#IPCCFail – the police complaints watchdog’s “decade of failure”

It's ten years since the Independent Police Complaints Commission was founded, and they've utterly failed.

Barton Moss: policing in the absence of democracy

Violence has been a running theme within the policing of anti-fracking protests at Barton Moss. Individual officers are acting with impunity. Is this reflective of a policing strategy seeking to disrupt the protests on behalf of vested interests?

The BBC's Great War - the Beeb responds

The Controller of the BBC World War One season responds to David Elstein.

The BBC's Great War

There are always two disciplines in play when broadcasting tackles history: one is broadcasting, the other is history. And the needs of broadcasting usually come first, as they do, in David Elstein's opinion, in the earliest of the 2500 hours worth of programming the BBC is transmitting in memory of the Great War.

Britain's new visa laws are breaking families and hearts

New laws which require the British half of a couple to earn more than £18,600 before they can move here with their non EU partner are a disaster for thousands of people.

Scotland’s constitution and the strange non-death of ‘Civic Scotland’

If Scotland is to have a new constitution, let's it be written in a way which empowers the people, not the Civic Scotland of old.

Taking responsibility for Friern Barnet Community Library

“Barnet claims to know what people want.  But if you go into some of the libraries in Barnet, I would have to say that they probably don’t know what people want.” Nick Mahony talks to the Chair of Trustees of a library saved by occupation for the community in north London.

Serious concerns emerge over joint enterprise laws

Joint enterprise laws allow groups to be collectively convicted of a crime, including people who didn't commit it. New evidence compiled by the Bureau for Investigative Journalism shows its application is often questionable.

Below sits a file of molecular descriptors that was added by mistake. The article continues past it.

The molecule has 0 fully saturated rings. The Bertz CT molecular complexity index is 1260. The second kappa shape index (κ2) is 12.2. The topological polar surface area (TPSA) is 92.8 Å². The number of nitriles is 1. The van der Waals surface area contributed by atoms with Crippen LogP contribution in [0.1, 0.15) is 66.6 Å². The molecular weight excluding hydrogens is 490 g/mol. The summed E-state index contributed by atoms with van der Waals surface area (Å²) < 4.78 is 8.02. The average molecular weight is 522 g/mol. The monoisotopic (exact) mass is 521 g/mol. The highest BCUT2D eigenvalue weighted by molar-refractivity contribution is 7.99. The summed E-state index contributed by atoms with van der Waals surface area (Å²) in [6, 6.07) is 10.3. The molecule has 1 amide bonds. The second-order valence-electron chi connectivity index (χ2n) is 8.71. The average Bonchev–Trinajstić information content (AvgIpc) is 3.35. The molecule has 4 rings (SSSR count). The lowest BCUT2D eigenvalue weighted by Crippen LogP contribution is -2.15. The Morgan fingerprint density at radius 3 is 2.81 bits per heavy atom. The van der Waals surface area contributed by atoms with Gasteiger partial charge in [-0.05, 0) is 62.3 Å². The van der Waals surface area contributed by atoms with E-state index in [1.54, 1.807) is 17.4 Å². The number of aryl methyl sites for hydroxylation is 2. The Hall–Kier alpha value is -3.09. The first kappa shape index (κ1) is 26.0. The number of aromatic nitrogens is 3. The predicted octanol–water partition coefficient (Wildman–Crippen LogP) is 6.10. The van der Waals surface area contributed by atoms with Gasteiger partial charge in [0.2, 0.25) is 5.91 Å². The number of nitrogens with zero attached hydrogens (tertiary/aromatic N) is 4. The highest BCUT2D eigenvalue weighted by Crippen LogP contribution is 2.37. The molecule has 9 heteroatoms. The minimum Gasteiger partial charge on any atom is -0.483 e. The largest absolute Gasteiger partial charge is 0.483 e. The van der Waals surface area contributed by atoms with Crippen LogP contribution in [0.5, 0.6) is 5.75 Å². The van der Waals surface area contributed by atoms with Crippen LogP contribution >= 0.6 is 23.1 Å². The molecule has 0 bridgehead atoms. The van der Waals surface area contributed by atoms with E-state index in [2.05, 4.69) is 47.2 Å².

Joint enterprise: no one should be punished for a crime they did not commit

Joint enterprise laws allow people to be convicted for crimes they didn't themselves commit, and are leading to too many miscarriages of justice.

The Scottish referendum: a chance to challenge our nuclear assumptions?

The removal of nuclear weapons from Scottish soil may be a “red-line” issue for the SNP today, but as the complexity of other defining issues - currency, European Union membership, national debt - begins to surface, this “red-line” may well evolve into a bargaining chip.

A call to action in memory of the woman I never knew

At least 20 people have died in immigration detention in the UK: how many more must die before the UK changes its detention policy? The public must shout louder, says Eiri Ohtani. 

Complaints Choir: what is it?

"This project stays dynamic when people take the Complaints Choir as a tool and make use of it in their own context and modify it. That’s the spirit of open source." Hilde C. Stephansen interviews the founders of the choir for Participation Now.

Changing public opinion through direct action